Earlier this year, the firm that I founded—Aggregate—partnered with the organizers of the True/False Film Fest to conduct a survey of the filmmakers whose films screened at the Fest in 2014. True/False is a well-regarded documentary film festival, particularly among filmmakers who often talk about how well the festival organizers treat them and the obvious regard the organizers have for the art of storytelling.
The goal of our survey was to understand how these filmmakers felt about their films’ potential contribution to social change, any intentions they had to capitalize on that potential, as well as their views regarding measuring the social impact the films could have. While True/False is not specifically a social change documentary film festival, of those who responded to the survey, 72 percent believed that the film they screened at the 2014 Fest could contribute to social change.
As we were getting ready to share the outcomes of the survey, The New York Times reported on Participant Media’s efforts to establish an index that would enable them—and others who invest in social change films—to determine which films “spur activism” and those, seemingly, which do not. The Participant Index, based on my understanding from the article, measures the ability of a film to inspire “emotional involvement” as well as its ability to “provoke action.” So, while a film may generate an intense emotional response, if it does not also lead the audience to take action, it would generate a lower score and, perhaps, not receive the support of funders that want to invest in action that they believe will lead to social change.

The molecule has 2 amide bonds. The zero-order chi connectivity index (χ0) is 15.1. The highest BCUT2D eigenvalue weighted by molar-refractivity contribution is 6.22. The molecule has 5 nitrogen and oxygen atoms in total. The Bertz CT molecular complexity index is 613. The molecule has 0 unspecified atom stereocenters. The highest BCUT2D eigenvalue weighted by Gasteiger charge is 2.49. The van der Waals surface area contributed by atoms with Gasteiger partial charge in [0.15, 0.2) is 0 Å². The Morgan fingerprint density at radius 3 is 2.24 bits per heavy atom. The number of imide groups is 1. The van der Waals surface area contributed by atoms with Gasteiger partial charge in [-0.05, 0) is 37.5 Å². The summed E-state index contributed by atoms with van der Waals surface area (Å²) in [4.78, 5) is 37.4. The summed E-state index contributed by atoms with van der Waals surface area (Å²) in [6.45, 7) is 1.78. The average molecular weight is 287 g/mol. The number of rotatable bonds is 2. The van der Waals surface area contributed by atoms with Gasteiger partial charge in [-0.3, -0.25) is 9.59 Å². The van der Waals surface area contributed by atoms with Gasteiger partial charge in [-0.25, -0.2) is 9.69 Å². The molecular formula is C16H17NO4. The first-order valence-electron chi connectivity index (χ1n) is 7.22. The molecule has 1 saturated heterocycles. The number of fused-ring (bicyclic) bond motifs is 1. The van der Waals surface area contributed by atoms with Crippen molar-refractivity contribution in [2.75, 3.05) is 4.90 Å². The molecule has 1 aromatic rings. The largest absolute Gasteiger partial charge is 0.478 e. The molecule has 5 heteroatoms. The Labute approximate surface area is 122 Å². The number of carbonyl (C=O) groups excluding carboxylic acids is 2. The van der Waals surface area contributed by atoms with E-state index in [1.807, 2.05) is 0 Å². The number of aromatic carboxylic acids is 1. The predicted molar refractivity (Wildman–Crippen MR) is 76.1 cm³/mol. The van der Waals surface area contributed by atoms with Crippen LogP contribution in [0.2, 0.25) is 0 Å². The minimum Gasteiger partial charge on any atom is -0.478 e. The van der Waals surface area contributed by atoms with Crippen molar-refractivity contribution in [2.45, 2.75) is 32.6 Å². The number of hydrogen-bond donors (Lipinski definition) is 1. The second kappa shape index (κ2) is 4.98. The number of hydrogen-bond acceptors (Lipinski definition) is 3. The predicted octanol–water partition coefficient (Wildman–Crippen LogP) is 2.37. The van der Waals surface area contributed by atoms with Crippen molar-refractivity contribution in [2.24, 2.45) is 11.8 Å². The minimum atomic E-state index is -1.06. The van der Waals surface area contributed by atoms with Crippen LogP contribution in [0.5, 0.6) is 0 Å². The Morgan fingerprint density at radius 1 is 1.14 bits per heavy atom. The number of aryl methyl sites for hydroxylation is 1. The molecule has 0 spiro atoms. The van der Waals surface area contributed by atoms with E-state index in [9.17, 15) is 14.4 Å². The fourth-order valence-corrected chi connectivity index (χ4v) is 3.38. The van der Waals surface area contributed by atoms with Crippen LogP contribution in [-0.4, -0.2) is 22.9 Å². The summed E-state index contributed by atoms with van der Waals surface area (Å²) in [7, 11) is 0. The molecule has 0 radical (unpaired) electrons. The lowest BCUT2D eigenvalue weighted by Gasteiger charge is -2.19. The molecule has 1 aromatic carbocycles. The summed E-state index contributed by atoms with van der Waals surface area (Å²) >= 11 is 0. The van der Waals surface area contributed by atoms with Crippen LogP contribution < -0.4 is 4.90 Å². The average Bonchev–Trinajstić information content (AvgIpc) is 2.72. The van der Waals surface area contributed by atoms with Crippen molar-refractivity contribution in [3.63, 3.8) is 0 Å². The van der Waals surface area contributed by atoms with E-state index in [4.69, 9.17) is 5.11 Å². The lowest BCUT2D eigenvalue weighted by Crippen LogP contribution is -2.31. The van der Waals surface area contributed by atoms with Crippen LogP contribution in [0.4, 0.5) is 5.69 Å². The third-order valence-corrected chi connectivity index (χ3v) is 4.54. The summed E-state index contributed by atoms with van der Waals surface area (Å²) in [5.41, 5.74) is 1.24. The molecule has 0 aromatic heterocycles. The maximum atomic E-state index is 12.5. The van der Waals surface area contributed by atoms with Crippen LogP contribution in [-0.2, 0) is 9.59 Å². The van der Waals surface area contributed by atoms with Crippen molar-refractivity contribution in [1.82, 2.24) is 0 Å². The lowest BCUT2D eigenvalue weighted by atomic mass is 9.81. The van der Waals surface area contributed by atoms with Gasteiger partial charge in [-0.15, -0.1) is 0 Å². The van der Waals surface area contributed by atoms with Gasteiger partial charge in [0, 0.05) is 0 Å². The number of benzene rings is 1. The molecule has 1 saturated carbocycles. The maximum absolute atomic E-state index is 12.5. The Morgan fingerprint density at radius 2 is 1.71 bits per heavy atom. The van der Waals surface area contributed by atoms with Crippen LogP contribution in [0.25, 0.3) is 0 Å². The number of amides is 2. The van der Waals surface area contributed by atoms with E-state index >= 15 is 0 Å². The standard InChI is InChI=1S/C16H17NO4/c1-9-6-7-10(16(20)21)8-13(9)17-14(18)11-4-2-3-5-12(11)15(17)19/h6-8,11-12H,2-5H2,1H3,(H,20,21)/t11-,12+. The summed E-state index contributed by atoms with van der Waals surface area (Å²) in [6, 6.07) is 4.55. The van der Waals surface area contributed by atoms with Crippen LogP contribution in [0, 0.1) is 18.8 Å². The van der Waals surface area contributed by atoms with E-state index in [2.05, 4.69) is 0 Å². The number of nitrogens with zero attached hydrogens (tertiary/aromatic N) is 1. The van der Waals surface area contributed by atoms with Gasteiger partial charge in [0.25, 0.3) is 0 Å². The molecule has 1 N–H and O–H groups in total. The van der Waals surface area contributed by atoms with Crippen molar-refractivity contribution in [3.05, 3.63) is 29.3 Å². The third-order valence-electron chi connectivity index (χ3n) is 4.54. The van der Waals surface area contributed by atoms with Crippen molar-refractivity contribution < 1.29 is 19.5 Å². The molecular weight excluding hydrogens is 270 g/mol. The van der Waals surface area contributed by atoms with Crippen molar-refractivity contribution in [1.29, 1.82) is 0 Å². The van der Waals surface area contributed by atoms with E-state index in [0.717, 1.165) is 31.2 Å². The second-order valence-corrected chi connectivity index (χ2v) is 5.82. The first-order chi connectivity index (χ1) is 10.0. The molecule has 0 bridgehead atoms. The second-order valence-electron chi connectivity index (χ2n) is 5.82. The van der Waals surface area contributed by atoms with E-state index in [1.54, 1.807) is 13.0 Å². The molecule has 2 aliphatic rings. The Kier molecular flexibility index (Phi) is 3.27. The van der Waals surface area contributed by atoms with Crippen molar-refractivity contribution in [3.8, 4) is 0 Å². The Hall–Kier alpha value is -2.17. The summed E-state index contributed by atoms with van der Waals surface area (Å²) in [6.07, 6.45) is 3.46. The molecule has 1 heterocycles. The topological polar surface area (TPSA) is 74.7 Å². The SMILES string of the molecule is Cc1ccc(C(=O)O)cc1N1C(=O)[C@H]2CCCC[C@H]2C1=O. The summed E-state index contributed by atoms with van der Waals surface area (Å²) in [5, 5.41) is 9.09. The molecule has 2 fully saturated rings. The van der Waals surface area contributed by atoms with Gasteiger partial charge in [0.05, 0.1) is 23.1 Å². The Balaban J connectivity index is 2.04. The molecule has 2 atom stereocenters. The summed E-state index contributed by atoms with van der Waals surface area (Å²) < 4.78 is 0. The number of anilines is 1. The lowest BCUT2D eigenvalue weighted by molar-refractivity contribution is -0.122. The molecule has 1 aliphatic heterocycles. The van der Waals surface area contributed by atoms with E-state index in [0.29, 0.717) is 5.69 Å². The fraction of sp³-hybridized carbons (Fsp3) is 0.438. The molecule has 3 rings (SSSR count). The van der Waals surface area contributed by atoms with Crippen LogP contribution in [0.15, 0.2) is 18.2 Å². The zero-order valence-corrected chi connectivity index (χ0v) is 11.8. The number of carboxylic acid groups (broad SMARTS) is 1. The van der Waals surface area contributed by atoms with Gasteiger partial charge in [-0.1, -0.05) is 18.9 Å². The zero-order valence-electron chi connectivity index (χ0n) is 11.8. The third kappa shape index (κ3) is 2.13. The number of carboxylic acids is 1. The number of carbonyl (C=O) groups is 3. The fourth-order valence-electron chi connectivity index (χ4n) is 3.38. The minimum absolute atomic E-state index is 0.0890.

It should not be a surprise to you that the filmmakers we survey expressed concern about measuring the social impact of their films: 66 percent were opposed to using metrics. And, while I believe very strongly in measuring impact, I share some of their concerns. If the “effectiveness” of storytelling is, for example, defined by actions taken by audience members in the short term, this could lead to a bias toward investing in didactic films (“This is how you should feel and this is what you should do.”) about issues with relatively clear paths toward resolution. And that’s not good storytelling.
My concern is that the path being taken by foundations and other funders of social change storytelling to demonstrate a return on investment—while paved with good intentions—has made a wrong turn.
Despite their belief in the potential of their films to contribute to social change, 56 percent of the filmmakers we surveyed indicated that they had no plans to do outreach specifically to increase the social impact of their films. Why? 42 percent said they didn’t have the time or budget to do so and 15 percent said they simply didn’t know how.
This was not a surprise. A few years ago—during a panel at True/False on social change films—I heard Steve James, the award-winning filmmaker of Hoop Dreams, The Interrupters and the newly released Life Itself, tell the crowd that, despite the social issues addressed in many of his films, he was a filmmaker and not an advocate. He felt strongly that he should leave it to those who know how to make change happen to determine how to use his films to do so.